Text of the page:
There’s a Christmas verse in the Bible that I think is my favorite verse of all. For the last fifteen years, I have recited this verse from this pulpit every single week. But you’ve probably never heard it. Unless you come really early. That’s because it’s the verse I say during my mic check. Here it is:
Herein is love, not that we loved God, but that he loved us, and sent his Son to be the propitiation for our sins. (1 John 4:10)
I say this is a Christmas verse because it tells us why Jesus was born.
- The MOTIVE of Christmas was love: herein is love.
- The MIRACLE of Christmas was that God loved those who did not love him back: not that we loved God, but that he loved us.
- The METHOD of Christmas was the sending of God’s son: and sent his son.
- The MEANS of Christmas was the Cross: to be a propitiation for our sins — to be a sacrifice that satisfies the justice of God.
I said it’s one of my favorite verses because of this word propitiation. It means God is satisfied with me. That has always been my struggle. Do I measure up? Is God mad at me, or does he smile at me? Have I achieved his standards? I have always felt that I’m simply not good enough.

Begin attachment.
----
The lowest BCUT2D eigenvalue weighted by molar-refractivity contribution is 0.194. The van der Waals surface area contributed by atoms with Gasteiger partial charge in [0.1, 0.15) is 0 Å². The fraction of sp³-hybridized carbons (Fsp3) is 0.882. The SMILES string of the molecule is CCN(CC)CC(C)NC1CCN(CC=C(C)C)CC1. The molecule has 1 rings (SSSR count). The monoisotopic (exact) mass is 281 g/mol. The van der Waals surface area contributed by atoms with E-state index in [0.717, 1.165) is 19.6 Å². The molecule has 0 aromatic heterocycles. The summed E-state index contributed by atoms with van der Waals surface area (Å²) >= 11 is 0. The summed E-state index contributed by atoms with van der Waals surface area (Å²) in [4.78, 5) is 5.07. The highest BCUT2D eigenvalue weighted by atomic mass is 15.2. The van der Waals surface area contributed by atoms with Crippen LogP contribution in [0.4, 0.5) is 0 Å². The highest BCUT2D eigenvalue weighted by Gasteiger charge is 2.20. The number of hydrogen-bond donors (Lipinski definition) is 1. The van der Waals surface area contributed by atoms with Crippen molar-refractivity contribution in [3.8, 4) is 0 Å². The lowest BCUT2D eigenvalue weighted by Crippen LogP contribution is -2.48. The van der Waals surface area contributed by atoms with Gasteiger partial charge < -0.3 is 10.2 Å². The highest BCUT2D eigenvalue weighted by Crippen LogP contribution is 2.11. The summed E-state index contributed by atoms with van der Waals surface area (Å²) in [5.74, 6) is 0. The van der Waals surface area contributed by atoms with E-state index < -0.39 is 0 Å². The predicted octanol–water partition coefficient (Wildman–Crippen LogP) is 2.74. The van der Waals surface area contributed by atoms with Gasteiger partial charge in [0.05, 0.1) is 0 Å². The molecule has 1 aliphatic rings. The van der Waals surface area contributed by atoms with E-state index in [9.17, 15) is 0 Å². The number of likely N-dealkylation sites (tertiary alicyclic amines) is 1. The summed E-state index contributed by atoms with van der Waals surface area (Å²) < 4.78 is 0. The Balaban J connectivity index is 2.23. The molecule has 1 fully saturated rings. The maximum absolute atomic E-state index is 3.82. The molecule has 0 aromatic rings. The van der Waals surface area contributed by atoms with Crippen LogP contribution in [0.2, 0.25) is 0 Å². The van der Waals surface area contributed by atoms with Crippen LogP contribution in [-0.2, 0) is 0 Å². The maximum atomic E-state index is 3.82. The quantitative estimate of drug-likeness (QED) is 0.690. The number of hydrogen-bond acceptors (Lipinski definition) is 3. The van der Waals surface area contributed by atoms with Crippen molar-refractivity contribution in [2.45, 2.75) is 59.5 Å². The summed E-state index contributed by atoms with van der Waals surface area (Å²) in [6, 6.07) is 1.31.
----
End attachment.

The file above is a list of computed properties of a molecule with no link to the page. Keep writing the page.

And in rushes this verse to remind me: God is satisfied with me. Propitiated. Not because he pretends I am so perfect, but because Jesus Christ died for my sins, and rose again to declare me perfect.
And God is satisfied with me.
And that is the greatest Christmas miracle of all.
This is the meaning of the Light of the Angels. God is saying, look at this, and decide. What is your life made of? What is your world made of?
It is more than meets the eyes. Good tidings of great joy to all the people.
Our prayer follows an ABC pattern.
- ADMIT. God, I admit I need you. You’ve been tugging at my heart. I’ve been searching for answers. I can’t find them without you. I admit I have fallen short of what you require and I need you God.
- BELIEVE. I believe that on Christmas day, you sent Jesus into the world. I believe he came to bring me home to you. I believe he is your son. I believe he died for my sins. I believe he rose again. I believe he is the Savior, and today I believe he is MY Savior
- CHOOSE. So right now God, I choose to trust in Jesus as my Only Hope. I choose to believe in him. I’m telling you God, as best as I can, that I’m believing in Jesus and receiving him as my Savior, and I ask you right now, because of Jesus alone, please save me.